Nobody can deny that we take Bruce's performances extremely seriously. That we sometimes irritate Bruce and the band in the process has been amply reported. (By the way, who would be the E Street Band equivalent of Alan Rickman's Galaxy Quest character ... Max?) Normal people do not sit and argue whether the 3/24/77 show was better than the 3/25/77 show. That we care whether the live B-side of "Incident on 57th Street" crossfades the 12-31-80 performance with crowd noise from the 7/7/78 Roxy show suggests that maybe we ought to get a life. For our part, The Hitter cheerfully confesses to having participated in such debates.
But on the other hand, we die-hard fans do know something that a lot of other people do not. Chiefly, we respond especially strongly to the romanticism and idealism of Bruce's music. Maybe it's the heightened presence of these elements in The Wild, The Innocent and the E Street Shuffle and Tunnel of Love that makes these albums way more popular among hard-core fans than, say, Born in the U.S.A. And maybe the reason some people still complain about the overdubs on Live 1975-85 is that they perceive a contradiction with the ideal of integrity that they see in Bruce's work.
One of the most disturbing things about this tour is the number of people who attend and still don't seem to get these ideals. In the most recent issue of DoubleTake, Daniel Wolff points out the irony between Bruce's emerging focus on issues of poverty, exploitation and individual dignity, and the fact that the tour is being attended by an audience that is disproportionately affluent and indifferent to these issues. You know, the people who get up to go to the bathroom during "The Ghost of Tom Joad." Listening to the circulating ALD tape of 8/22/99, you can barely hear Bruce dedicate "Ghost" to Robert Coles. You can bet that few others did, and that even fewer understood why. Let's hear it for cold beer at a reasonable price.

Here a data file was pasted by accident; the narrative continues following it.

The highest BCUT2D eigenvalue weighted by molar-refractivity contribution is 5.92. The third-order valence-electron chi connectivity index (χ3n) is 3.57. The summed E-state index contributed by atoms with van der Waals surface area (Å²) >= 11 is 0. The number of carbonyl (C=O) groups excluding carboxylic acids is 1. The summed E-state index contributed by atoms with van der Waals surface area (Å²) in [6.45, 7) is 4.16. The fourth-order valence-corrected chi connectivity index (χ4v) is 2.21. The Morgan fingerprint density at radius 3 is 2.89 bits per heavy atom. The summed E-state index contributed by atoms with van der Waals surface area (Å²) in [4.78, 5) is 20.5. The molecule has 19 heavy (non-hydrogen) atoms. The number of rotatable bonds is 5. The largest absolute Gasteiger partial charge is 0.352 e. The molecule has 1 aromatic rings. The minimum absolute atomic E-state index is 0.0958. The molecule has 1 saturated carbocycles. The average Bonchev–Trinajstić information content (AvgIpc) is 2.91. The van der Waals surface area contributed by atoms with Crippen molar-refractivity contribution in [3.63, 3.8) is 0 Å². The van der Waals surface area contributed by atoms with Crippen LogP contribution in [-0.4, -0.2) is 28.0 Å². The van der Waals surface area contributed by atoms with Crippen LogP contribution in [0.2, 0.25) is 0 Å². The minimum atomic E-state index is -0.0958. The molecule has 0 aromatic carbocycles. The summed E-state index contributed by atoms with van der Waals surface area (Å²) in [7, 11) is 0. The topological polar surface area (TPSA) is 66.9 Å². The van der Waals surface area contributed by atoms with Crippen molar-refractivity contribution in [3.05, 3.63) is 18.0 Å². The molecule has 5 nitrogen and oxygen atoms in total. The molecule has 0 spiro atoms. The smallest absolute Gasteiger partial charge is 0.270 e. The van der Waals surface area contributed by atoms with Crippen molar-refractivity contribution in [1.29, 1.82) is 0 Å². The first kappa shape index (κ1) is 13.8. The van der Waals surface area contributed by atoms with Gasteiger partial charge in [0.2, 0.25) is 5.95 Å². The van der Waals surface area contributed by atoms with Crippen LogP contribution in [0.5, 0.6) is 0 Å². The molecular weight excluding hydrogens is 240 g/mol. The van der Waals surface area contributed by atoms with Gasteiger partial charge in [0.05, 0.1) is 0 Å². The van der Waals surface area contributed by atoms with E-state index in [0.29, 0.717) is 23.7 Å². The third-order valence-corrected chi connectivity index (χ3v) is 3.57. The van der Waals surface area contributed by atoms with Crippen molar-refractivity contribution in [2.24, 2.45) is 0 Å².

Now, readers of this august publication and its ongoing panel discussion know that we've been all over the map on the current tour. Bruce has choreographed the show down to the tiniest gesture. To someone who initially responded to the freedom of Bruce's early performances -- again, to the ideal of integrity -- that can be pretty hard to swallow.
Nonetheless, the tour is starting to wear down our resistance. Like Galaxy Quest suggests, even a staged and contrived performance can take on a validity of its own. We must have listened to tapes of "Ramrod" from this tour eighty billion times now, and we still haven't heard it enough. We're finding ourselves looking forward to Madison Square Garden, not so much because Bruce is doing more interesting things with the set, but because by most accounts the show somehow seems to be transcending the sum of its parts. Anybody who's ever been to somebody else's church knows that ritual, even standing alone, can be a very powerful thing.
In his book, Mystery Train, Greil
Marcus once wrote that a great artist deserves a great audience.
We think Bruce fits that description. Whether it applies to his audience
is a question we won't presume to answer. But our attitude is kind
of like Tony Soprano's, when his wife angrily told him that she wanted
their kids to have a father. "They got one. This one.
Me. Tony Soprano. And all that comes with it."